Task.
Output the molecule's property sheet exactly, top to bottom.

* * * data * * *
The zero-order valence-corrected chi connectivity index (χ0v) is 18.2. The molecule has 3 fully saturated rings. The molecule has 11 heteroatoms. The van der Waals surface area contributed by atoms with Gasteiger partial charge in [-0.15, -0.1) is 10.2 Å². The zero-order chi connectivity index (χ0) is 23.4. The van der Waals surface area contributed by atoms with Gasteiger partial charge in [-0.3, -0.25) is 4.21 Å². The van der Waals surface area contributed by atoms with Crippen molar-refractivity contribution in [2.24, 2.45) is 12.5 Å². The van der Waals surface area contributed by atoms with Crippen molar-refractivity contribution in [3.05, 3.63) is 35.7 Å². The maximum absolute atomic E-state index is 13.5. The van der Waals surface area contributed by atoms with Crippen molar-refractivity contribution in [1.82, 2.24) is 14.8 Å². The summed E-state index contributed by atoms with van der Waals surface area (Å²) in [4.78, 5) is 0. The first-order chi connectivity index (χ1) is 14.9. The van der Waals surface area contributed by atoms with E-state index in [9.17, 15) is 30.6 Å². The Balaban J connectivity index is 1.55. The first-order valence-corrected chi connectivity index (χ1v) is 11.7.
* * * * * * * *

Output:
The zero-order valence-corrected chi connectivity index (χ0v) is 18.2. The molecule has 3 fully saturated rings. The molecule has 11 heteroatoms. The van der Waals surface area contributed by atoms with Gasteiger partial charge in [-0.15, -0.1) is 10.2 Å². The zero-order chi connectivity index (χ0) is 23.4. The van der Waals surface area contributed by atoms with Gasteiger partial charge in [-0.3, -0.25) is 4.21 Å². The van der Waals surface area contributed by atoms with Crippen molar-refractivity contribution in [2.24, 2.45) is 12.5 Å². The van der Waals surface area contributed by atoms with Crippen molar-refractivity contribution in [3.05, 3.63) is 35.7 Å². The maximum absolute atomic E-state index is 13.5. The van der Waals surface area contributed by atoms with Crippen molar-refractivity contribution in [1.82, 2.24) is 14.8 Å². The summed E-state index contributed by atoms with van der Waals surface area (Å²) in [4.78, 5) is 0. The first-order chi connectivity index (χ1) is 14.9. The van der Waals surface area contributed by atoms with E-state index in [9.17, 15) is 30.6 Å². The Balaban J connectivity index is 1.55. The first-order valence-corrected chi connectivity index (χ1v) is 11.7.